We pulled in to camp at Mungerannie, where good facilities including hot bore showers are available for campers. It was clear from the graveyard of tyres out the back that we were not the only ones who’d suffered a sharp rock incident.

Mungerannie Roadhouse - back yard tyre pile

Australasian Shovelers - Mungerannie

The birds on the water were active at this time of day. It was peaceful and noisy at the same time. These Australasian Shovelers were dabbling about across the way. Just near and above us were flocks of corellas and galahs.

Corellas at Mungerannie

Corella at Mungerannie

galah 3 - Mungerannie

galah 1 - Mungeranniegalah 2 - Mungerannie

At dusk, there was an all-out turf/tree war over roosting spots where the galahs had the numbers both on site, and in flocks of reinforcements against the out-numbered sulphur-crested cockatoos.

After my Slim Dusty wake-up call, once the birds settled down, sleep came earlier than usual.

We are about to embark on the trip south on the Birdsville Track. Whether we take the Inside Track or the Outside Track is yet to be determined. As with all stories that pass from driver to driver, there are different versions of the current condition of both roads. Currently the Inside Track has the inside running.

It will take 2 days to arrive in Marree. This post is for the dear reader who asked for a map to be included in future posts as she has apparently lost her atlas and Google Maps is unavailable at her residence. BTW, the map and aerial shot in this post are courtesy of Google Maps. In this topographic visual A = Birdsville, in Queensland, just north of the South Australian border.  The drive south to Mungerannie is through the Sturt Stony Desert, and all things being equal may take us up to 7 hours to drive 320 odd kilometres. You do the maths dear reader on the speeds likely to be attained. B = Mungerannie Birdsville to Marree via MungerannieC = Marree in South Australia.  The big blue mass on the left of the ‘track’ is Kati Thanda-Lake Eyre. Lake Eyre - Google MapWe’ll take our time heading to Oodnadatta (probably next ‘on-air’ town) from Marree.  I’ve scheduled a post for your edification to appear in 2 or 3 days time while we are out of range. Enjoy.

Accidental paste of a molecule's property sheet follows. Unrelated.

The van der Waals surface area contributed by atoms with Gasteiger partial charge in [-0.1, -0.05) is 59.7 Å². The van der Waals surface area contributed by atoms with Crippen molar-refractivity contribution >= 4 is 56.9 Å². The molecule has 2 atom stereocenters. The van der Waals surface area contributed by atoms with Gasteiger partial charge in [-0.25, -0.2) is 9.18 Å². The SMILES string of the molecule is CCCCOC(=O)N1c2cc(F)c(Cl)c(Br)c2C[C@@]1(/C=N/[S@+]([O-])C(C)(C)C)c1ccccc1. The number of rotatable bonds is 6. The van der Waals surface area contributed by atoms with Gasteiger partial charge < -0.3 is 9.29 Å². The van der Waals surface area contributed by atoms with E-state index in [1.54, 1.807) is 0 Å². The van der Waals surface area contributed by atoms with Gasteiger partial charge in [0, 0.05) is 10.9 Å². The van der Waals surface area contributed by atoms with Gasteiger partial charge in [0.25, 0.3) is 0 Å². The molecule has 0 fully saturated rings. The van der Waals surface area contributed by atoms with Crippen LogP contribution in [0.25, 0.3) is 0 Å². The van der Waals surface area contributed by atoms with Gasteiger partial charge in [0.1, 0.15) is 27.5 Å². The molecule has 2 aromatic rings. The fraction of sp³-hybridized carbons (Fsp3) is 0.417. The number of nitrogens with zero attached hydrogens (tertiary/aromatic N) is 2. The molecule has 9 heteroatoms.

A visit to the Birdsville Race Track on a brisk breezy morning. While the wind was whistling through the steel pipes at the track, it was tearing down our awning back at the park. Some very kind people tied it down in our absence.

Birdsville races 1Birdsville races 2Birdsville races 3Off to Big Red and associated sand dunes 35 kilometres out of town. While Himself was readying for a dune climb, I took photos of some pretty flowers….
tyres down - Big Reddesert flowerwattle flower

He made it up the top while I felt the necessity to document from below.
Rob - top of dune

Further along the dune system, there was a waterway attracting birds. These dabbling ducks in a row are Australasian Shovelers that filter the muddy water for aquatic invertebrates with their spatula shaped bills.Australasian Shovelers 2Australasian Shovelers in a row

Here’s the view up to the dunes and around the watercourse before we left the water’s edge and headed up.
dune vistawatercourse panoramadirectionsheading up the dune

Made it! on top of the dune - Big Reddune view 2dune view 1dune panorama 2dune panorama 1

down the dune

Sunrise over Cadelga Homestead RuinsThis is how the morning sun looked at Cadelga Homestead ruins.  I cannot lie, it was a wee bit chilly, but leaving the warm bed to see this light was irresistible.

Morning light at Cadelga Ruins

Old car - morning at Cadelga Ruins

As I was photographing the structures and the amazing old abandoned car, for a brief moment I thought I heard an engine start up. Except it wasn’t an engine. It was a large flock of galahs leaving their night’s roost and tearing up the river with only their wings making sound through the cold air.

Morning galahs - Cadelga Homestead

On the road again and in just over 2 hours we were in Birdsville, home of the Birdsville Races, the Birdsville Hotel and the Birdsville Bakery, prize winning baker of fine pastries such as Camel Curry, and Kangaroo and Claret pie.  They also tend a blooming garden of Sturt’s Desert Peas.

Approaching Birdsville

Birdsville - Google Map

Birdsville panorama

786466a6e3b211e293ab22000a9f1919_7Sturt's Desert PeaBefore heading for the pub, we walked along the billabong and found this dart sunning itself.  Across the river a feral cat was on the prowl for birds in the river grasses.

The beer is good and cold at the hotel in case you were wondering.

Dart on the Birdsville billabong